Corrective action noted in breach of Open Meeting Law

The Henderson City Council broke the state’s Open Meeting Law when it used secret ballots to help fill a vacancy in early July, but council members corrected the violation by disclosing their votes a few weeks later.

So said the Nevada attorney general’s office, which reviewed the council’s actions in response to an Open Meeting Law complaint filed by the Las Vegas Review-Journal.

On July 8, council members voted unanimously to appoint former city Planning Commissioner Debra March to fill the Ward 2 seat left vacant when Andy Hafen was elected mayor.

March came out on top after the council used secret nominations to narrow the field of candidates from 14 to six and secret ballots to rank the finalists.

In a ruling released late last week, Senior Deputy Attorney General George Taylor said that by allowing council members to submit unsigned ballots, the city failed to "adequately inform the public about each member’s vote" as required by law.

But Henderson officials "quickly took corrective action," Taylor said.

That came on July 21, after the Review-Journal lodged its complaint, when council members disclosed their nominations and revealed how they voted on the six finalists. Then they reaffirmed their decision to appoint March, who was sworn in a few minutes later.

The state took no action against the city.

But not everyone is ready to let the matter go.

Kevinn Donovan was one of the 14 candidates for the Ward 2 seat, and he thinks the appointment should be voided and a special election held instead.

That’s because the Henderson city charter requires a City Council appointment to be completed within 30 days, and the second vote to appoint March came outside of that window, Donovan said.

On Tuesday, he sent a letter to Henderson City Attorney Elizabeth Quillin asking her how the city plans to "correct the violation of the city charter."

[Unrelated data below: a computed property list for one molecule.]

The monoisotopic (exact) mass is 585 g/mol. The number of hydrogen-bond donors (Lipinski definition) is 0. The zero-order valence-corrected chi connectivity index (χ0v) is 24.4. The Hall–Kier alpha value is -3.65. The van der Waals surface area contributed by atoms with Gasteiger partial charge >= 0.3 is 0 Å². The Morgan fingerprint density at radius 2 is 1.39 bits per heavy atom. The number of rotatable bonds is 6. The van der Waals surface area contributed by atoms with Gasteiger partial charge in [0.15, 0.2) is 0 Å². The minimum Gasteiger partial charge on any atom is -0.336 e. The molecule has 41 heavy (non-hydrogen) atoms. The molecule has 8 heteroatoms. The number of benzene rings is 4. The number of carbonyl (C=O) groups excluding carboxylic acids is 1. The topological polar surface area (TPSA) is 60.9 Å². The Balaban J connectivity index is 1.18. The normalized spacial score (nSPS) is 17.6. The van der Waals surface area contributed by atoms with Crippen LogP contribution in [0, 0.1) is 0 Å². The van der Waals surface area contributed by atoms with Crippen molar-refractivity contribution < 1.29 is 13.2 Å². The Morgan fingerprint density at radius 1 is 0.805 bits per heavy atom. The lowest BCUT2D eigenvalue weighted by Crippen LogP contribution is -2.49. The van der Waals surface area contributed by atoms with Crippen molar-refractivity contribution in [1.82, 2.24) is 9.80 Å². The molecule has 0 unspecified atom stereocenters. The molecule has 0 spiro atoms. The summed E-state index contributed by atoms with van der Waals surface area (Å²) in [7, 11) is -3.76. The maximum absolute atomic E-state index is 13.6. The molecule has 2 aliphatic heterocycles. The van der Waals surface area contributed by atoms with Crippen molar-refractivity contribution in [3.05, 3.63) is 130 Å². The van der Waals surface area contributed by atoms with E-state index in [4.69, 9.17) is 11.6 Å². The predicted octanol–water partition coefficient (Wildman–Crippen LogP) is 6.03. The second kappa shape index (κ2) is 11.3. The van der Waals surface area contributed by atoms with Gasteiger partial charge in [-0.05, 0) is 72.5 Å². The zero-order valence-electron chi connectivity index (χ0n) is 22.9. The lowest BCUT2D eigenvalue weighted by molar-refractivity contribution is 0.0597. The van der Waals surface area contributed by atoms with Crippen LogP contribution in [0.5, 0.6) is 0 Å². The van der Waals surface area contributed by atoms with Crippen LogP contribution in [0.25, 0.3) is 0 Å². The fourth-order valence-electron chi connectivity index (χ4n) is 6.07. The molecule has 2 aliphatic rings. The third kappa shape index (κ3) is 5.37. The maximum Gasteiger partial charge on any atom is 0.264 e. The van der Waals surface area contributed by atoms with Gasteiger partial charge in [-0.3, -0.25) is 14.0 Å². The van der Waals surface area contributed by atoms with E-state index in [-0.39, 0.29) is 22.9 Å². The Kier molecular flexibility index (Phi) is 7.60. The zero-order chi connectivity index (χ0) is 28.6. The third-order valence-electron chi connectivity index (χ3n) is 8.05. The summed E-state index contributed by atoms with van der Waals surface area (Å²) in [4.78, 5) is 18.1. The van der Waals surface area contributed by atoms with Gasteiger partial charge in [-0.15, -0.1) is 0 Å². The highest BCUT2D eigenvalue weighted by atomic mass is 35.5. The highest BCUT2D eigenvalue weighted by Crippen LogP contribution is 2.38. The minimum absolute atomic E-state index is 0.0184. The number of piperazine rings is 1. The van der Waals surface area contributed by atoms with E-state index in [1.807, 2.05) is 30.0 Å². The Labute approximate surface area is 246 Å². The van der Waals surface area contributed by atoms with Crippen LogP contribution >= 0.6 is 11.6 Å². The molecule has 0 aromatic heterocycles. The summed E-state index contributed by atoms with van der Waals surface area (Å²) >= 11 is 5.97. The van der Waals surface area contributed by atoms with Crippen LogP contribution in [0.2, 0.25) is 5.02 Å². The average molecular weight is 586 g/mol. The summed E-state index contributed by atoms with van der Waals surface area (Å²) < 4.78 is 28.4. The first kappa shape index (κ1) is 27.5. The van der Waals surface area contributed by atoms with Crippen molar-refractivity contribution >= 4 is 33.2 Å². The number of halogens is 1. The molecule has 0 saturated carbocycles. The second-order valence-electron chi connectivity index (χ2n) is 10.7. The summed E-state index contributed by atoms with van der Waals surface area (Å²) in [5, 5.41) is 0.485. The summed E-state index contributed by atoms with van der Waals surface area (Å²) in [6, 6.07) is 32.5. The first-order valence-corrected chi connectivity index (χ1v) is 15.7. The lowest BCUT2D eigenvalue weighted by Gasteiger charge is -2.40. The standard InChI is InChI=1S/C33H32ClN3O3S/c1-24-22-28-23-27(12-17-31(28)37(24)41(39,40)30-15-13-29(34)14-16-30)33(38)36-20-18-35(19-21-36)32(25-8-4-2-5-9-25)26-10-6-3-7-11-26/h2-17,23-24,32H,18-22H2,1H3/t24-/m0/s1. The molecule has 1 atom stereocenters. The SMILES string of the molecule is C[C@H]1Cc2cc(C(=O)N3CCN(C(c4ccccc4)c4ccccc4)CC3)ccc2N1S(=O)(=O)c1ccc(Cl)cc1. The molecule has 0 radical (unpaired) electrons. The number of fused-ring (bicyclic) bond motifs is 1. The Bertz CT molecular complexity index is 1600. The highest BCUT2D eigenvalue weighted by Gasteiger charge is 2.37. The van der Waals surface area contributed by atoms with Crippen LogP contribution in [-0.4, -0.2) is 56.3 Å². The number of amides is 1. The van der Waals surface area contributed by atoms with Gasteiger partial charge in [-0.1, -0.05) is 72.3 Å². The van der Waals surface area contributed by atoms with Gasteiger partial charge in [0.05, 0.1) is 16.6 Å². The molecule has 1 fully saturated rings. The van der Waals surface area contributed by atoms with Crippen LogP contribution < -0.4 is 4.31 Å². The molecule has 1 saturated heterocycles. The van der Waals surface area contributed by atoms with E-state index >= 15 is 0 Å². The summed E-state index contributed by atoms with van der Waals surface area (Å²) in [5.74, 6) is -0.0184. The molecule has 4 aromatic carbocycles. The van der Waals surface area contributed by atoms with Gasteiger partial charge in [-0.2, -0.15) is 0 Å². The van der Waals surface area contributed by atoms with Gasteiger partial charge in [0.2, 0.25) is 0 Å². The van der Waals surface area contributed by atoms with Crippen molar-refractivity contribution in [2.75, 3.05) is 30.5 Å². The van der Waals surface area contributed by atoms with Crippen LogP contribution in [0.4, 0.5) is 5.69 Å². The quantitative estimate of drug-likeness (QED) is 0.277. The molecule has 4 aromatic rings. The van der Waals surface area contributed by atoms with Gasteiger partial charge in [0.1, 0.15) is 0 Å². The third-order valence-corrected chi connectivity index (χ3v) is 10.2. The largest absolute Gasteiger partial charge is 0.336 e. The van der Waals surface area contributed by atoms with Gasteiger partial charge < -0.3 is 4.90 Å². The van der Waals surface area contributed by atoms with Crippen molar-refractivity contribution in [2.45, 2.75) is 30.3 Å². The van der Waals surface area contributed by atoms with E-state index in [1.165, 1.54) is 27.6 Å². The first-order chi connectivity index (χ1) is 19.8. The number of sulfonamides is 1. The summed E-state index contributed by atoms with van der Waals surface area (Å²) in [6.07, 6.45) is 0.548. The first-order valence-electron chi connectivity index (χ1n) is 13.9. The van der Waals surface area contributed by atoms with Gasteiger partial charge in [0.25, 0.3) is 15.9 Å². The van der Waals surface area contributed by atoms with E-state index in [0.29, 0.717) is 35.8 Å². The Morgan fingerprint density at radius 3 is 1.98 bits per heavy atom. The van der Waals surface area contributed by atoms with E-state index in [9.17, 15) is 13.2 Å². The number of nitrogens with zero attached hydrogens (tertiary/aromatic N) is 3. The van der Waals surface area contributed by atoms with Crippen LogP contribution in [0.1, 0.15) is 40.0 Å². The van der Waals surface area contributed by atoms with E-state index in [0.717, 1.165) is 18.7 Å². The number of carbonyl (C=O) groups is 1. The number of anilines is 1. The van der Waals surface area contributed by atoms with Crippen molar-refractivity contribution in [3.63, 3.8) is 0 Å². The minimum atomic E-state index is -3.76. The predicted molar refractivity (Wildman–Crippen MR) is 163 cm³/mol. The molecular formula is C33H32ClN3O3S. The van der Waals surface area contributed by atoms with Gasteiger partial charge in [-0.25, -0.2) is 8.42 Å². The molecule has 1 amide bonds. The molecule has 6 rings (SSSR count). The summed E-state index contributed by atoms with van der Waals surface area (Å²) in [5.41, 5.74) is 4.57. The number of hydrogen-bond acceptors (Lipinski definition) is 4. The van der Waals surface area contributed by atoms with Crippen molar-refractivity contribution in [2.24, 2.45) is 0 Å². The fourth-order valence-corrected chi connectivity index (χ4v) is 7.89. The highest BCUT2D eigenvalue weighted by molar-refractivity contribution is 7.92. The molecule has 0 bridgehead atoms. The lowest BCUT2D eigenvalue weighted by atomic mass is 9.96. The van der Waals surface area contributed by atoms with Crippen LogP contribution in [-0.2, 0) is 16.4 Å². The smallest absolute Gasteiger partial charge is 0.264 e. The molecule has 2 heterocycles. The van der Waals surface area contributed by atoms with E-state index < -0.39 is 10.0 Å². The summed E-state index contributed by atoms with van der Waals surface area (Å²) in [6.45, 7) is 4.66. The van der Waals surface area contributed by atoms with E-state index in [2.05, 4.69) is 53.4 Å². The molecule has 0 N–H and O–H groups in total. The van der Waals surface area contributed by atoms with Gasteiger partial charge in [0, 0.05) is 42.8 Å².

Quillin was on vacation and unavailable for comment Tuesday.

Spokesman Bud Cranor said that the city "has always been committed to open, accessible government," so when questions were raised about the appointment process, "we voluntarily took corrective measures to ensure complete openness and transparency in our actions."

"We’re certainly pleased that the attorney general’s office has determined that no further action is necessary on this issue," Cranor said.

Review-Journal Editor Thomas Mitchell said he was satisfied with the ruling, though he wished it included "a bit more scolding."

Instead, Mitchell said, Taylor gave Henderson officials "a pretty quick out" by accepting the city’s corrective action so readily.

Donovan is thinking about hiring an attorney to pursue the issue further.

He said he has no personal objection to March or how she has served so far. He just wasn’t crazy about the appointment process to being with — and not just because he failed to survive the first cut.

He said he felt as if the council had made up its mind before the July 8 meeting even took place.

"They put us through this whole rigmarole and made us feel like we had a chance," he said. "We never had a chance."

Contact reporter Henry Brean at or 702-383-0350.


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